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What’s old is somehow new again on the political left.

Desperate for what they perceive as street cred, leftists continue to repackage failed policies as somehow novel, in a destructive race to claim the most extreme realms of the political continuum.

Merely three decades after it was consigned to the dustbin of failed ideas, socialism actually maintains renewed popularity on the left.  According to Gallup, a majority of Democrats no longer view capitalism favorably, but almost 60% view socialism positively.

People like Representative Alexandria Ocasio-Cortez (D – New York) advocate a return to income tax rates not seen since President John F. Kennedy began cutting them.  Thirty-five years after Jeane Kirkpatrick delivered her famous 1984 Republican convention speech castigating…[more]

April 12, 2019 • 01:44 pm

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Open Letter to the U.S. Senate: Coalition Opposes Durbin Amendment to Compel Biopharmaceutical Companies to Include List Prices in Direct-To-Consumer Advertisements Print E-mail
Friday, July 27 2018

In an open letter organized by the Center for Individual Freedom and sent today to the U.S. Senate, a prominent coalition of national conservative and free-market organizations urged opposition to an amendment by Senator Richard Durbin to compel biopharmaceutical companies to include list prices in direct-to-consumer (DTC) advertisements. The coalition's opposes that Durbin amendment because it violates the First Amendment, would confuse patients and misdirect federal public health resources.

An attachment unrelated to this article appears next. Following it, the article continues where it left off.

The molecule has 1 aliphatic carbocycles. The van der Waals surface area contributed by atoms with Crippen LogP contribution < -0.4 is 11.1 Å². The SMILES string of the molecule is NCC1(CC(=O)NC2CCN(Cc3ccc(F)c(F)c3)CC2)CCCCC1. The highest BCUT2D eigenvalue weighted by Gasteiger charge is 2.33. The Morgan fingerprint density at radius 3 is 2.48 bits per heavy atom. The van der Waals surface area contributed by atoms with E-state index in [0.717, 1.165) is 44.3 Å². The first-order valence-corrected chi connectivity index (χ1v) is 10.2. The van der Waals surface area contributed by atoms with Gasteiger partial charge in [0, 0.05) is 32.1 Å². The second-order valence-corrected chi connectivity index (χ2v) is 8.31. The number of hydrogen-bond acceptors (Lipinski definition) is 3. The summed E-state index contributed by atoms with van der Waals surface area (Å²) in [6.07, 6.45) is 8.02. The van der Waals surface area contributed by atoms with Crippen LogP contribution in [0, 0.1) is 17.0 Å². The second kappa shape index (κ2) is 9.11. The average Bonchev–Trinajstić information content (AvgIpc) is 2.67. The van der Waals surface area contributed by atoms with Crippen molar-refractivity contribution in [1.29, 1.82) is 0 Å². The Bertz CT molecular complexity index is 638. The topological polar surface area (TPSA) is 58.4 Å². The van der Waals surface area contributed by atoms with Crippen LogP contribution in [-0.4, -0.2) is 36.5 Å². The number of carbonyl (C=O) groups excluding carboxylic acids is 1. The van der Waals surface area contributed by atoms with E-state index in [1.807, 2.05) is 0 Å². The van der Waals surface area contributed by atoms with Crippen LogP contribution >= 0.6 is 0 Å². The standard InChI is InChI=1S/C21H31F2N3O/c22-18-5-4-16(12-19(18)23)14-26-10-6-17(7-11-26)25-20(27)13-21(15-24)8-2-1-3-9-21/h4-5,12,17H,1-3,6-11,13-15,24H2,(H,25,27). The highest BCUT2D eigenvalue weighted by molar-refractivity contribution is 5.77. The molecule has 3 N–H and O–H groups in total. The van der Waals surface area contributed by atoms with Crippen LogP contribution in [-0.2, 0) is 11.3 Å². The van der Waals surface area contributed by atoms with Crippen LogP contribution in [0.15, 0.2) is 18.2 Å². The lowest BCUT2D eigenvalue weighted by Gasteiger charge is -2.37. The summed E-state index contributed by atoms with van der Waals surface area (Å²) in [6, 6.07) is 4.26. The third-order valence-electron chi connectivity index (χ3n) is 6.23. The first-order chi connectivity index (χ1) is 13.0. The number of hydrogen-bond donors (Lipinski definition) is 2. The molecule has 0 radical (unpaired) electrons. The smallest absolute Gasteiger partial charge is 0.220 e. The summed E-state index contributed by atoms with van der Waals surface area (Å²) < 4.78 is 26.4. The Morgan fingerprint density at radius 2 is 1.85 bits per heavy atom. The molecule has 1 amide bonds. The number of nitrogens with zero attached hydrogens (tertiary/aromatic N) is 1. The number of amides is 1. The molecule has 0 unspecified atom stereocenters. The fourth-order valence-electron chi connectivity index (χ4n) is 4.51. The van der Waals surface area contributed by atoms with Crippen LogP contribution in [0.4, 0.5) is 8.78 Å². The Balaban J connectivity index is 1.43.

Read the letter below or here (PDF).

Dear Senator:

We the undersigned organizations, on behalf millions of concerned members, supporters and activists across America, write regarding an issue of critical importance:  the recent misguided proposal from Senator Richard Durbin to compel biopharmaceutical companies to include list prices in direct-to-consumer (DTC) advertisements.  We oppose the Durbin amendment because it violates the First Amendment, would confuse patients and misdirect federal public health resources. 

The cost of medicines and prescription drugs remains among the most important health policy discussions today, and we recognize that many consumers struggle to access medicines they need and maintain legitimate questions regarding those medicines' costs.

In that vein, a proposal to compel biopharmaceutical companies to include list prices in DTC advertisements was introduced for consideration by the Trump Administration.  We believe that proposal would actually inflict more harm than benefit for patients, and could have unintended consequences of deterring patients from seeking care.  In fact, the fiscal year 2019 Labor-Health and Human Services Appropriations bill includes reporting requirements to examine that very issue. 

Unfortunately, Senator Durbin has proposed an amendment to H.R. 6147 that would circumvent this process and allow for the use of funds by the Secretary of Health and Human Services to issue regulations on DTC advertising of prescription drugs.  That proposed amendment would create a new misbranding violation for failure to include pricing information in a prescription drug DTC advertisement.